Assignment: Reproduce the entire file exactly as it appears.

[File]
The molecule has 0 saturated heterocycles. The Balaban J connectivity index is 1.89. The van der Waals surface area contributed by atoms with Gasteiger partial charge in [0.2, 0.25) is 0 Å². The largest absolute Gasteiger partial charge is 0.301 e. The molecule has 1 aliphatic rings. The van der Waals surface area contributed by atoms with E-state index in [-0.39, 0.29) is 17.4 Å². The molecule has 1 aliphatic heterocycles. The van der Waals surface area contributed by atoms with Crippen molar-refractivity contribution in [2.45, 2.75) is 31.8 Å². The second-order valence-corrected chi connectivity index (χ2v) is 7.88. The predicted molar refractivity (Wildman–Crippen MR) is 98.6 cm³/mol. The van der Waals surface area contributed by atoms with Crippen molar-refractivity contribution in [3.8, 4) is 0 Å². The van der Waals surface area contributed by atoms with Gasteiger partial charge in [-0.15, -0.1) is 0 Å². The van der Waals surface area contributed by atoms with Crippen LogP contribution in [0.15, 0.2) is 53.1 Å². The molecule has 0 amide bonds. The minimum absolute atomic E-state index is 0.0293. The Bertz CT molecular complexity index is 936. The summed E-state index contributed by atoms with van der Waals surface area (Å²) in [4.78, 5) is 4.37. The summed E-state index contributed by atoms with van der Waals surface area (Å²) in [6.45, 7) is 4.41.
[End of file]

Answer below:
The molecule has 0 saturated heterocycles. The Balaban J connectivity index is 1.89. The van der Waals surface area contributed by atoms with Gasteiger partial charge in [0.2, 0.25) is 0 Å². The largest absolute Gasteiger partial charge is 0.301 e. The molecule has 1 aliphatic rings. The van der Waals surface area contributed by atoms with E-state index in [-0.39, 0.29) is 17.4 Å². The molecule has 1 aliphatic heterocycles. The van der Waals surface area contributed by atoms with Crippen molar-refractivity contribution in [2.45, 2.75) is 31.8 Å². The second-order valence-corrected chi connectivity index (χ2v) is 7.88. The predicted molar refractivity (Wildman–Crippen MR) is 98.6 cm³/mol. The van der Waals surface area contributed by atoms with Crippen molar-refractivity contribution in [3.8, 4) is 0 Å². The van der Waals surface area contributed by atoms with Gasteiger partial charge in [-0.15, -0.1) is 0 Å². The van der Waals surface area contributed by atoms with Crippen LogP contribution in [0.15, 0.2) is 53.1 Å². The molecule has 0 amide bonds. The minimum absolute atomic E-state index is 0.0293. The Bertz CT molecular complexity index is 936. The summed E-state index contributed by atoms with van der Waals surface area (Å²) in [4.78, 5) is 4.37. The summed E-state index contributed by atoms with van der Waals surface area (Å²) in [6.45, 7) is 4.41.